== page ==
The sexually abused, for instance, learned many things through their experience of abuse. For some it became difficult not to equate love with the sexual abuse, and that could only be a bogus love. The abuse was so traumatic and destructive that it stands in the way of ever again accepting love, even from God. They think they have learned that love violates their person. Who could ever willingly accept such love again?
One has to learn that abuse that goes by the name of love cannot be love at all because it is not a faithful love. Faithful love is very different, because when abusive love is satisfied it rejects the one supposedly loved, where genuine faithful love will die for the other. We have learned to love by our experience of having been loved. The love Jesus manifested is God’s own love and that love has been faithful since the beginning of creation.
Sometimes people protect themselves even from this love because they have experienced love as taking from them rather than giving to them. It is as though they would say, “if I accept God’s love I will be raped of my dignity, of my very personhood.” Intellectually we know this is not right, but emotionally our experience can easily impede our hearts from allowing that love in.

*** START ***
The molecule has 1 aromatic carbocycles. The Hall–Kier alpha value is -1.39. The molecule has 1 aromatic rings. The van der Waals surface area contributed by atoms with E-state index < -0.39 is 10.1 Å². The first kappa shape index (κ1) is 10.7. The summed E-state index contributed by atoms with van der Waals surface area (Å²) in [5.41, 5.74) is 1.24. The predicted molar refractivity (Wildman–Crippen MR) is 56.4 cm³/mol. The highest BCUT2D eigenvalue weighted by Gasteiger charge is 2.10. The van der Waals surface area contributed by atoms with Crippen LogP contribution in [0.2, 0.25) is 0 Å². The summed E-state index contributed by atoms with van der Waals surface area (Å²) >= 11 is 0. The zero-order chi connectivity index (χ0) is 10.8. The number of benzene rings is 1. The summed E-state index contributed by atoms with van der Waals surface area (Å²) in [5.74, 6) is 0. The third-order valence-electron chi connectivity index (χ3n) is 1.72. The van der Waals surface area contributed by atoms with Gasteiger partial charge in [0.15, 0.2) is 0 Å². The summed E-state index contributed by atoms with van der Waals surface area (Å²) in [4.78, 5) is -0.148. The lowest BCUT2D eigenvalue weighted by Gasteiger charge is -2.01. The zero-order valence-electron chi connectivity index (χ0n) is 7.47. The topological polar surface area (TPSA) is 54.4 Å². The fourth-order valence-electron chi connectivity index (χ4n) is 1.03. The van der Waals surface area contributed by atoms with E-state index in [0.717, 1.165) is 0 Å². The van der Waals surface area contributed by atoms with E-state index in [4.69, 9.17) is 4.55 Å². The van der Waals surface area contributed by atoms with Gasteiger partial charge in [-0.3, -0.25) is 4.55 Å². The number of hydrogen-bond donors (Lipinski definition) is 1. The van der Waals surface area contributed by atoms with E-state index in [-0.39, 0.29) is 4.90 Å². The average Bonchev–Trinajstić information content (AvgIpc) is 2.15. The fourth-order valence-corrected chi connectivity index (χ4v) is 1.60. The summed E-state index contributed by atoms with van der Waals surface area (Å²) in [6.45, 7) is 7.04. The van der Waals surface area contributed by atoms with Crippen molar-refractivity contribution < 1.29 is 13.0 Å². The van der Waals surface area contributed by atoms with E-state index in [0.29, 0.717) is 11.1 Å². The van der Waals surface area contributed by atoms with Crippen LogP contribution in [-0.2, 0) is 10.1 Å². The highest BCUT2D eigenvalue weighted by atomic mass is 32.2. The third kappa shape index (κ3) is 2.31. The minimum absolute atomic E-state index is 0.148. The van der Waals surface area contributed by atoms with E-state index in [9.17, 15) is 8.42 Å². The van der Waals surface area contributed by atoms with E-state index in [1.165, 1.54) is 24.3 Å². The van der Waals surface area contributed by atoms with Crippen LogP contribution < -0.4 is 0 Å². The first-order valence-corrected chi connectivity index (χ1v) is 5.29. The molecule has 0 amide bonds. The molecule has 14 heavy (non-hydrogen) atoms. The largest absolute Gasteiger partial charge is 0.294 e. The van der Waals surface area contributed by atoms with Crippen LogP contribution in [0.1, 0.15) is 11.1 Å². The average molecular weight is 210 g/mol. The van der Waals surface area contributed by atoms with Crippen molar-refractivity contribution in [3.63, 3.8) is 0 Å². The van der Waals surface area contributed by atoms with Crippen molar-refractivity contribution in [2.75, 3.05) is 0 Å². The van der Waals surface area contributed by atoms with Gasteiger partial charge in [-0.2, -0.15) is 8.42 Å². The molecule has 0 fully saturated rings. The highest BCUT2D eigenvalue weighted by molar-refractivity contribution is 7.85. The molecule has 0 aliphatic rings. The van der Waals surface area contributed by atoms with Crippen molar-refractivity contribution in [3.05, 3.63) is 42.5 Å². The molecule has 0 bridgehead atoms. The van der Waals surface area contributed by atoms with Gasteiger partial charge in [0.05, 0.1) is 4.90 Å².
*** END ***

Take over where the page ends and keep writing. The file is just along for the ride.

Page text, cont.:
We have become self‑protective and have learned through sad experi ence that the only way to love another is by taking from them instead of giving to them. This is where the abused sometimes becomes the abuser, where counterfeit love is mistaken for the thing and the abuser does not even recognize the difference.
We do not go through life innocent of the abuse of power, whether that be the power that abused us or our power that has abused others. That, after all, is the meaning of sin. Sexual abuse is not the only abuse of power there is, though it certainly is one of the most traumatic forms. All manipulative exploitation of others for one’s own profit is abuse and rejects the gospel of reconciliation.